I said, “Ouch!” another time too when he talked about this being the first church he had attended without a choir, and that all we needed was one person with a passion to begin one, and that people would jump on board. Well, phooey! It wasn’t for lack of trying that we didn’t have a choir. We did keep a quartet going, always with the hopes that more people would want to sing and jump on board, but that hasn’t happened yet. And we always try to have special music each Sunday. What did he expect?
And then there were the protests I heard about the church not being this building, but WE being the church. What was that all about?
Well, folks, unfortunately, Pastor Keith has been right all along. Pastors will come and go from this community of believers, but WE are the church. WE set the tone, WE welcome, WE grow up into mature Christians so that WE are the Christian leaders this community needs. Or we refuse to grow up and continue to live our lives as we want to, not as God tells us. No pastor does these things. WE DO!
So this takes us to the Peter passage. Peter was concerned for his church because he wanted them ready for Christ’s return. “So then, dear friends since you are looking forward to this, make every effort to be found spotless blameless and at peace with him.” Nothing has changed. We still must be ready for Christ’s return, be found living the kind of lives that are Christ-centered, not centered on the values of our culture, but on God’s values.
So how do we do that? First we need to recognize where we are. What did Jesus come to do? He came to restore us to the Father. Now why would we need restoration? Because we are in sin. Jesus came to deliver us from our wrongful thoughts and actions and forgive us so that we could be with our creator forever. It’s a wonderful message, and it’s a message that I’m sure each one of you understands.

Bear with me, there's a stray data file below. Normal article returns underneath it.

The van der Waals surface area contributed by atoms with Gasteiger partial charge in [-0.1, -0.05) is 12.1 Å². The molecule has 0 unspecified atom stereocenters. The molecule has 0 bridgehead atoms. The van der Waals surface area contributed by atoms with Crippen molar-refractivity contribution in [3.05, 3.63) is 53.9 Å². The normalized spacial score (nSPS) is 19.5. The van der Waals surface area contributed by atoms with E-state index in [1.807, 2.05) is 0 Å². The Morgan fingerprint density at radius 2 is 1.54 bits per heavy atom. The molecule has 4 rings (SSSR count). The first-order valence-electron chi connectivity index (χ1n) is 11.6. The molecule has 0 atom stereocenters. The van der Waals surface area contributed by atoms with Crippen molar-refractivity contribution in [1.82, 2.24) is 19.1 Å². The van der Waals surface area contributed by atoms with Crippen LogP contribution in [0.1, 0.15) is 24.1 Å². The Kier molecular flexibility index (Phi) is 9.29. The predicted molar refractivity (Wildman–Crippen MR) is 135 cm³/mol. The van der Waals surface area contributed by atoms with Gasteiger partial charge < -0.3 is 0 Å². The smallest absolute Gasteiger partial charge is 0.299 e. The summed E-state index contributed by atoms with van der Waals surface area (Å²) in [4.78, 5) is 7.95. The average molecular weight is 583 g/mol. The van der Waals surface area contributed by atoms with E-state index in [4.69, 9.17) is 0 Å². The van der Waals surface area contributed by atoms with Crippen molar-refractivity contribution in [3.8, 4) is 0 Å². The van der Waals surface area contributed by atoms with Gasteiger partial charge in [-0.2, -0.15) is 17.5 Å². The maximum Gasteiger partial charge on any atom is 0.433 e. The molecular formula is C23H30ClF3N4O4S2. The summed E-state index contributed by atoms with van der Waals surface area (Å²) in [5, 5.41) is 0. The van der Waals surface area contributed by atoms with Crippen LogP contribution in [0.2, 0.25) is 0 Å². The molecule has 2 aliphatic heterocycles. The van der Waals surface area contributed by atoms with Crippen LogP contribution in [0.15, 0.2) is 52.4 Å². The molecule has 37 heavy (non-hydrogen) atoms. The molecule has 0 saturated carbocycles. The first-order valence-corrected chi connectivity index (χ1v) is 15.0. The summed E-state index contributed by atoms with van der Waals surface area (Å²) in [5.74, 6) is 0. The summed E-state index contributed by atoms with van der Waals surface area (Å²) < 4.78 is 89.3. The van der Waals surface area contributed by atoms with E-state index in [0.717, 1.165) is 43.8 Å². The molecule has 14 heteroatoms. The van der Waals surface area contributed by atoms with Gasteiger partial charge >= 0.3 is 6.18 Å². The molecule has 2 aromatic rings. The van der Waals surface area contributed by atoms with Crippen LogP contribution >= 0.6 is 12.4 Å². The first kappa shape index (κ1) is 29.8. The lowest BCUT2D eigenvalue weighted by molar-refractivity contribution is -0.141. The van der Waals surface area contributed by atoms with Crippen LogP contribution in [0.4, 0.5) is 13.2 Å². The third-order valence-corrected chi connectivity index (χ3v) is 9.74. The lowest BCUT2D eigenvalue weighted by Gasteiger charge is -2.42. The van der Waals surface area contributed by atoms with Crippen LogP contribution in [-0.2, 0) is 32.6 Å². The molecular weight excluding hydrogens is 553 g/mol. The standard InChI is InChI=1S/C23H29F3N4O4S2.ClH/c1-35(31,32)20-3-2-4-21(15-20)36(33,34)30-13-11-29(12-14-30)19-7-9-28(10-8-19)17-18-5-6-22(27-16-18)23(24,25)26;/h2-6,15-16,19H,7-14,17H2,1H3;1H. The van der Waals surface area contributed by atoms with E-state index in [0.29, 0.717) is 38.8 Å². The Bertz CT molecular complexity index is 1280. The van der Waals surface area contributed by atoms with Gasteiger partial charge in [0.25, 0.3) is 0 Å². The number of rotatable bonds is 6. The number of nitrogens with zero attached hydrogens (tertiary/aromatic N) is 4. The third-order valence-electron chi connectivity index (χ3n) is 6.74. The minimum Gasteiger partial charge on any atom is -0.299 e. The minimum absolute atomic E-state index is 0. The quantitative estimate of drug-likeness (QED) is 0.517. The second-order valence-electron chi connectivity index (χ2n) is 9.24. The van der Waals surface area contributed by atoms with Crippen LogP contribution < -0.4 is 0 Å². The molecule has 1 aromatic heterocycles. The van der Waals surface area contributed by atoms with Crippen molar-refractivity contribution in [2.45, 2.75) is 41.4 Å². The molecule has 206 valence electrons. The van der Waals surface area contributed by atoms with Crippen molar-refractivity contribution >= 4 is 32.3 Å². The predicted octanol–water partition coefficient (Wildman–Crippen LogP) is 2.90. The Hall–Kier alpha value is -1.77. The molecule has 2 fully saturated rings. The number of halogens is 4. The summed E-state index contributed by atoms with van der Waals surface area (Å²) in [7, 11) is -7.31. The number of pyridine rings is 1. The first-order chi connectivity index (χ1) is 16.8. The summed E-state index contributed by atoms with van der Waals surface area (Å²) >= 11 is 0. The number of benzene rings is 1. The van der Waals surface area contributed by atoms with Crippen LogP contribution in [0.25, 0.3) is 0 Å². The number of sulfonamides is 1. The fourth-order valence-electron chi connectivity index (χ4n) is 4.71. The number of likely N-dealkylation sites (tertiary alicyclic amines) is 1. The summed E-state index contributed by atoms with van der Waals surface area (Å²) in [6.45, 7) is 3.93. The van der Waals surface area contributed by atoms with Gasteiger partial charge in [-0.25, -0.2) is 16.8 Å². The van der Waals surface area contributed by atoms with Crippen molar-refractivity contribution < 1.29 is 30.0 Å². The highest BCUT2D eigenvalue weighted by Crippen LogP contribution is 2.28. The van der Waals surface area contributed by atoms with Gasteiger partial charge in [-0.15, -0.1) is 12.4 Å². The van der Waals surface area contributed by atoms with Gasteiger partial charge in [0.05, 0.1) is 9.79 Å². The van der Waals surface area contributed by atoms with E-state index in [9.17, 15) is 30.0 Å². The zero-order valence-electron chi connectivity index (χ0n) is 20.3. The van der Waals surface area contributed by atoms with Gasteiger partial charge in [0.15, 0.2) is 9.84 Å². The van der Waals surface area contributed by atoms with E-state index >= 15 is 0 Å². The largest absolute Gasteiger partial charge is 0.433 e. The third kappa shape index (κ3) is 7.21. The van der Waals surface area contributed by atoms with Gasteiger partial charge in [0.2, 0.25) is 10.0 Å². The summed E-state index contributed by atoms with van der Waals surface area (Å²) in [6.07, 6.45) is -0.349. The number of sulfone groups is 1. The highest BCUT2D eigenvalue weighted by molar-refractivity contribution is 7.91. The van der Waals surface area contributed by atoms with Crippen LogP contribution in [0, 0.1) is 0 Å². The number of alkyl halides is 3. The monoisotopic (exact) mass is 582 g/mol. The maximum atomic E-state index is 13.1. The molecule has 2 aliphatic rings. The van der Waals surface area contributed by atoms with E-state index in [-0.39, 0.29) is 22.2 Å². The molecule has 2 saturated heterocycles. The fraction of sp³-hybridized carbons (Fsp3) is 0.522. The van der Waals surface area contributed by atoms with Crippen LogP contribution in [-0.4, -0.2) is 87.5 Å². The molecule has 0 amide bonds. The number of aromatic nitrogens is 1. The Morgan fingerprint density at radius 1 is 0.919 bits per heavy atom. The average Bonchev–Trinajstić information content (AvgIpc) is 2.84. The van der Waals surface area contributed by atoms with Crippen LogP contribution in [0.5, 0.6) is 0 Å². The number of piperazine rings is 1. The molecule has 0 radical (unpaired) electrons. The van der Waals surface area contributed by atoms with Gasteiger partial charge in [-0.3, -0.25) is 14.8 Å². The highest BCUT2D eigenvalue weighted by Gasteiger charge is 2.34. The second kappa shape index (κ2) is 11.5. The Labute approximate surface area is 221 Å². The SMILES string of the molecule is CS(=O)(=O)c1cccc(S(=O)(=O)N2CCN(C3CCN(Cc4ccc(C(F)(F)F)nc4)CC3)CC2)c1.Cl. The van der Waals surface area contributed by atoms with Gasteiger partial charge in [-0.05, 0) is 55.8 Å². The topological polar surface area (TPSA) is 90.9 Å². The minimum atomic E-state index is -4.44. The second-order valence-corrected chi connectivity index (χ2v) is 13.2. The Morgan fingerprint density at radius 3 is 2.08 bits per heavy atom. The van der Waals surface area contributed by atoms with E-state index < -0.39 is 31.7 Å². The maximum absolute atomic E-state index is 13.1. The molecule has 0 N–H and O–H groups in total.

What we may not understand is what sin is. What is sin? Well, there is a list of sins in I Corinthians 6:10, “Do not be deceived: Neither the sexually immoral or idolaters nor adulterers nor male prostitutes nor homosexual offenders nor thieves nor the greedy nor drunkards nor slanderers nor swindlers will inherit the kingdom of God.”
The subject here refers to those who will not inherit the kingdom of God. All these things are sins that will keep us out of God’s kingdom. This passage continues with, “And that is what some of you were. But you were washed. You were sanctified. You were justified in the name of the Lord Jesus Christ by the Spirit of God.” What this says is that when we accepted Jesus as our Savior, those things that we used to do that kept us out of God’s kingdom are sins from which we have been forgiven.
That’s the sexually immoral, idolaters, adulterers, which is different from being sexually immoral, male prostitutes, homosexual offenders, that means practicing homosexuals, thieves, the greedy, drunkards, slanderers, and swindlers. It’s a good list, it’s not a complete list. I’m sure you can think of a few more. And we would do good to take note.